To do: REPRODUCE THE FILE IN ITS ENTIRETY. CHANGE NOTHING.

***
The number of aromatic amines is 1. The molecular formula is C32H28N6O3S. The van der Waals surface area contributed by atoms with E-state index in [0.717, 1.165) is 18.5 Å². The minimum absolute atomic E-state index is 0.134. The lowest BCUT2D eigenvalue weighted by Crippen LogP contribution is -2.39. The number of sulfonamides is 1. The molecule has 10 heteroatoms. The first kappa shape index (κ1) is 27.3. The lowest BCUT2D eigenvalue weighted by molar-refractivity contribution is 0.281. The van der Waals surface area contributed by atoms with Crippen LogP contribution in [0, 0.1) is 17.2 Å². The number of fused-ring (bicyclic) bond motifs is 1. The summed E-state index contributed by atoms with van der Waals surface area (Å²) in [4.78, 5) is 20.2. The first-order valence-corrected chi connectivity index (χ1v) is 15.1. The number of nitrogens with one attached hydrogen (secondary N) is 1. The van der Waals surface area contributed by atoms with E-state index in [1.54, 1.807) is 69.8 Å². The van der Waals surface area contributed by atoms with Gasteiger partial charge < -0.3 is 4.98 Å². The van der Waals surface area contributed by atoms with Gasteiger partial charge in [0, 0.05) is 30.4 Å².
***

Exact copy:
The number of aromatic amines is 1. The molecular formula is C32H28N6O3S. The van der Waals surface area contributed by atoms with E-state index in [0.717, 1.165) is 18.5 Å². The minimum absolute atomic E-state index is 0.134. The lowest BCUT2D eigenvalue weighted by Crippen LogP contribution is -2.39. The number of sulfonamides is 1. The molecule has 10 heteroatoms. The first kappa shape index (κ1) is 27.3. The lowest BCUT2D eigenvalue weighted by molar-refractivity contribution is 0.281. The van der Waals surface area contributed by atoms with Crippen LogP contribution in [0, 0.1) is 17.2 Å². The number of fused-ring (bicyclic) bond motifs is 1. The summed E-state index contributed by atoms with van der Waals surface area (Å²) in [4.78, 5) is 20.2. The first-order valence-corrected chi connectivity index (χ1v) is 15.1. The number of nitrogens with one attached hydrogen (secondary N) is 1. The van der Waals surface area contributed by atoms with E-state index in [1.54, 1.807) is 69.8 Å². The van der Waals surface area contributed by atoms with Gasteiger partial charge < -0.3 is 4.98 Å². The van der Waals surface area contributed by atoms with Gasteiger partial charge in [0, 0.05) is 30.4 Å².